Here’s a two-week-long music-related lesson that, thanks to my extraordinary colleague, Alma Avalos, was a very successful one that took about a week. It includes all the domains — listening, reading, writing and speaking.
First, students were introduced to the Black-Eyed Peas song, “Where is the love?” (lyrics video embedded below). The song is sung fairly fast but, just like the saying goes that the best book for a student is not one on their lexile level but, instead, one they want to read, the same hold true for a introducing a popular song.
Students were given copies of the lyrics, asked to highlight new words, which were reviewed in class. They also practiced the song in the wonderful Lyrics Training site.
Students also practiced reading the lyrics out loud. Once comprehension was solid, it was time for Step Two.
Second, they began completing this Where Is The Love? worksheet. It includes a number of questions and tasks, including picking ten of their favorite lines, translating them into their language, and explaining why they chose the lyrics and what feelings they generated.
All of the previous tasks made up the first section of the unit lesson. Now it was time for students to apply what they learned to higher-order and more complex tasks.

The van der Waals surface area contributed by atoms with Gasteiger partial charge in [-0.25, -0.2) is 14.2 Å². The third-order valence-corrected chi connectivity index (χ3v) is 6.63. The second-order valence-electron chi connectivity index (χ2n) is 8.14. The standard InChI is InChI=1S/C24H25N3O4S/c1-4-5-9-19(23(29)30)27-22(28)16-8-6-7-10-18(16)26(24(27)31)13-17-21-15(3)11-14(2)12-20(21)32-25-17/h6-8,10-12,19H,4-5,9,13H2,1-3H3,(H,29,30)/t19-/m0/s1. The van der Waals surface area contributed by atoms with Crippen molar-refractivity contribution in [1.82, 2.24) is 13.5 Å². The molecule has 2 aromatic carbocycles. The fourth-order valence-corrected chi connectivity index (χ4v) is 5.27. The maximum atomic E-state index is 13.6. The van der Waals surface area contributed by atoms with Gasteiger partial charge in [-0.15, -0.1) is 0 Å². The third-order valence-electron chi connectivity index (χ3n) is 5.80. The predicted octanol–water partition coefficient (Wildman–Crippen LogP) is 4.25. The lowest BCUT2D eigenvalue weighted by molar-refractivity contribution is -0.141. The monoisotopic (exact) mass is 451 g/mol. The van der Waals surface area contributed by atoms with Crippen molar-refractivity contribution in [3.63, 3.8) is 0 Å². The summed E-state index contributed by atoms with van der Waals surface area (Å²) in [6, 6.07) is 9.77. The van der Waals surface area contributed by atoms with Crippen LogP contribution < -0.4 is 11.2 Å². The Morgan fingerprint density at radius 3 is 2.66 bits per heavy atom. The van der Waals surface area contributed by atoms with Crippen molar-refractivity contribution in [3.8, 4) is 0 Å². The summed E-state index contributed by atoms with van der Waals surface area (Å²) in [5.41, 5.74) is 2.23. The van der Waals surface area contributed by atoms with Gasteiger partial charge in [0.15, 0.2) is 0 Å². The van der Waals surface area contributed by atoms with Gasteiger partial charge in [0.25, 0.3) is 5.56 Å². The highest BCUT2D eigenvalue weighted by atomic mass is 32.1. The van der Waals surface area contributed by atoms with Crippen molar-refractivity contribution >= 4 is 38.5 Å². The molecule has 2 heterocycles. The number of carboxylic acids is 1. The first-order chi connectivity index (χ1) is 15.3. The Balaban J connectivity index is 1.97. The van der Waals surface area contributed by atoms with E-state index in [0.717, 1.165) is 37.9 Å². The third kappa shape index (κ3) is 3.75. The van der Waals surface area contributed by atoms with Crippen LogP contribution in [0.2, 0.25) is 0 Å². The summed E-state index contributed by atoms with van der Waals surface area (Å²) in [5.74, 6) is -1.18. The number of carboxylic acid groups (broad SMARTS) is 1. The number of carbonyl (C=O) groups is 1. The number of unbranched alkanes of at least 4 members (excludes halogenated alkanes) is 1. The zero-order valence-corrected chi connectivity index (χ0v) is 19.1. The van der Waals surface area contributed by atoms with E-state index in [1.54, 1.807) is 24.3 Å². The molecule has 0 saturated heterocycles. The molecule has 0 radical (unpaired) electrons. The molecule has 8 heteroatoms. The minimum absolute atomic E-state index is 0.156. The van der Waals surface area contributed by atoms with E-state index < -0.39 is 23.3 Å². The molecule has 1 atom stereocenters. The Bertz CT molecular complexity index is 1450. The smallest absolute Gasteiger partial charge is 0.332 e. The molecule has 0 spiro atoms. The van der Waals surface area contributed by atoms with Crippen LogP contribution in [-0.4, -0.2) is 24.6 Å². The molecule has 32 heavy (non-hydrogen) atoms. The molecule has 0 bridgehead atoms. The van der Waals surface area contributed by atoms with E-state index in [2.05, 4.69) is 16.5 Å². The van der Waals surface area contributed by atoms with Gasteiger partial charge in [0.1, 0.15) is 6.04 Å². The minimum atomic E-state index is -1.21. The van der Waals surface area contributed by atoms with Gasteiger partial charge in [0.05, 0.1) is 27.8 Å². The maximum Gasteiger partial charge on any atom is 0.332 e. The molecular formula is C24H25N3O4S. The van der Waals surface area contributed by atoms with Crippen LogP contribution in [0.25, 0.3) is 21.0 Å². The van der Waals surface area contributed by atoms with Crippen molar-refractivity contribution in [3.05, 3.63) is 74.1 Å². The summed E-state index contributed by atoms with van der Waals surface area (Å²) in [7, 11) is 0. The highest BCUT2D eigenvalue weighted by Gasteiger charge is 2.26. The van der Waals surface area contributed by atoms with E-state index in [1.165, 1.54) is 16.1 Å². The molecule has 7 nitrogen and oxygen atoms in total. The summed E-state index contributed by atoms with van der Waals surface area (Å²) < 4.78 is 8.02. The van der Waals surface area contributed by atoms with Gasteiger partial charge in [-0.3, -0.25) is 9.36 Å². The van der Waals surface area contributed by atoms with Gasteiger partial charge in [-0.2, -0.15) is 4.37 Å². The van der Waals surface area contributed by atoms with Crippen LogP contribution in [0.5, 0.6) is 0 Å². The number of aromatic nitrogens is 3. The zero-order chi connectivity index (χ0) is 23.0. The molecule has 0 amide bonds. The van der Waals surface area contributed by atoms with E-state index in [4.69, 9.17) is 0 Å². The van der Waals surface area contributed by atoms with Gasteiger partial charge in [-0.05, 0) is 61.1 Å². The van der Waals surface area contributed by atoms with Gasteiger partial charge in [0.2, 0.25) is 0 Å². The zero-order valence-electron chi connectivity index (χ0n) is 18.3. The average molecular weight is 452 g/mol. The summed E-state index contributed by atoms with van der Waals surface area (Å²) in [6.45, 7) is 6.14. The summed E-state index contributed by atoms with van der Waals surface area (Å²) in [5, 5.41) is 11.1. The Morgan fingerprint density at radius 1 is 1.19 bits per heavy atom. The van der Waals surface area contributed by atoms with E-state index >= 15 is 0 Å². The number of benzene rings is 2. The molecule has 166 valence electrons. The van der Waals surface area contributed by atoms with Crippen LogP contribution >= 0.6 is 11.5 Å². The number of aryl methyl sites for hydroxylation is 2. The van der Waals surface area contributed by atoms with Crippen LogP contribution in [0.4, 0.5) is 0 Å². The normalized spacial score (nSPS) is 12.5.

First, students were asked to choose their favorite song that had classroom appropriate lyrics, and then to complete this form, which included choosing their favorite ten lines.
Secondly, they went back to Canva and created a similar slideshow to their first one — this time, though, using the lines from their song. You can see student examples here (the first one or two links might be for the Where is the Love? song, but the rest are for their favorite songs).
Thirdly, students presented their Canva slideshow, explained in what the lyrics meant, and showed a video of their song.
Students really enjoyed the unit and, as you can see, it was filled with high-interest language-development activities.
It was a great piece of work by Alma!
If we had more time, we would have had the students choose one of the favorite songs and practice singing a portion of it as a group. Then, as we’ve done before, they would have performed for our ELL Intermediates (see how that worked before at Singing, Recording & Authentic Audiences For English Language Learners).
But the school year is ending soon, and we couldn’t afford to use any more time on the unit.
Feel free to offer suggestions on how you think we could have made it better!
I’m adding this post to:
The Best Music Websites For Learning English
The “All-Time” Best 2.0 Tools For Beginning English Language Learners (because of our use of Canva)